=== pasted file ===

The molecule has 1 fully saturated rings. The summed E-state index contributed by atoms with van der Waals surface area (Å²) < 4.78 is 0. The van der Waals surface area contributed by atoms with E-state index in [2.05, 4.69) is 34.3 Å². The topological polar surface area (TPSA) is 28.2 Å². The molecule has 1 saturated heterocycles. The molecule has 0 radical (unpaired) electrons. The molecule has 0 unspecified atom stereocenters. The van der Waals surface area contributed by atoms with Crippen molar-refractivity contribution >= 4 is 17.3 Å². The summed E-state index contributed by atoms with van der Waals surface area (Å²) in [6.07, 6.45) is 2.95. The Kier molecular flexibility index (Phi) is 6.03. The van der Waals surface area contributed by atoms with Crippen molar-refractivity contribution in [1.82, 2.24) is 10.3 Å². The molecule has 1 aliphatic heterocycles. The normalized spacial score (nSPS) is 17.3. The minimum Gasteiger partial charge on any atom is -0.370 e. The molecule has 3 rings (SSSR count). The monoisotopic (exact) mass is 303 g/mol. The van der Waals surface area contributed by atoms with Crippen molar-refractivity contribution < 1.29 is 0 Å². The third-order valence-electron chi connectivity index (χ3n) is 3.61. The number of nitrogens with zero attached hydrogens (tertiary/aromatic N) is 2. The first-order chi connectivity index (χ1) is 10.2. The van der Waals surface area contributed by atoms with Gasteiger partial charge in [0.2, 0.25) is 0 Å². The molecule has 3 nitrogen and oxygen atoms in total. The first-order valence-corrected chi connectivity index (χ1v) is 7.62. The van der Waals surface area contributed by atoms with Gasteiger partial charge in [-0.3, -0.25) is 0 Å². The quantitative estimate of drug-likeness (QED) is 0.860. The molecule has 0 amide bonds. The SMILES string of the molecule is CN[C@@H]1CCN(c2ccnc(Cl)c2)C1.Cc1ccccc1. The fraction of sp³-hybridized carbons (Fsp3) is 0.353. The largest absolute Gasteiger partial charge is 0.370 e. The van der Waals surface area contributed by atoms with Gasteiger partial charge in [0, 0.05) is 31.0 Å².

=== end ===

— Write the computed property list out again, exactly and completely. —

The molecule has 1 fully saturated rings. The summed E-state index contributed by atoms with van der Waals surface area (Å²) < 4.78 is 0. The van der Waals surface area contributed by atoms with E-state index in [2.05, 4.69) is 34.3 Å². The topological polar surface area (TPSA) is 28.2 Å². The molecule has 1 saturated heterocycles. The molecule has 0 radical (unpaired) electrons. The molecule has 0 unspecified atom stereocenters. The van der Waals surface area contributed by atoms with Crippen molar-refractivity contribution >= 4 is 17.3 Å². The summed E-state index contributed by atoms with van der Waals surface area (Å²) in [6.07, 6.45) is 2.95. The Kier molecular flexibility index (Phi) is 6.03. The van der Waals surface area contributed by atoms with Crippen molar-refractivity contribution in [1.82, 2.24) is 10.3 Å². The molecule has 1 aliphatic heterocycles. The normalized spacial score (nSPS) is 17.3. The minimum Gasteiger partial charge on any atom is -0.370 e. The molecule has 3 rings (SSSR count). The monoisotopic (exact) mass is 303 g/mol. The van der Waals surface area contributed by atoms with Crippen molar-refractivity contribution < 1.29 is 0 Å². The third-order valence-electron chi connectivity index (χ3n) is 3.61. The number of nitrogens with zero attached hydrogens (tertiary/aromatic N) is 2. The first-order chi connectivity index (χ1) is 10.2. The van der Waals surface area contributed by atoms with Gasteiger partial charge in [0.2, 0.25) is 0 Å². The molecule has 3 nitrogen and oxygen atoms in total. The first-order valence-corrected chi connectivity index (χ1v) is 7.62. The van der Waals surface area contributed by atoms with Gasteiger partial charge in [-0.3, -0.25) is 0 Å². The quantitative estimate of drug-likeness (QED) is 0.860. The molecule has 0 amide bonds. The SMILES string of the molecule is CN[C@@H]1CCN(c2ccnc(Cl)c2)C1.Cc1ccccc1. The fraction of sp³-hybridized carbons (Fsp3) is 0.353. The largest absolute Gasteiger partial charge is 0.370 e. The van der Waals surface area contributed by atoms with Gasteiger partial charge in [0, 0.05) is 31.0 Å².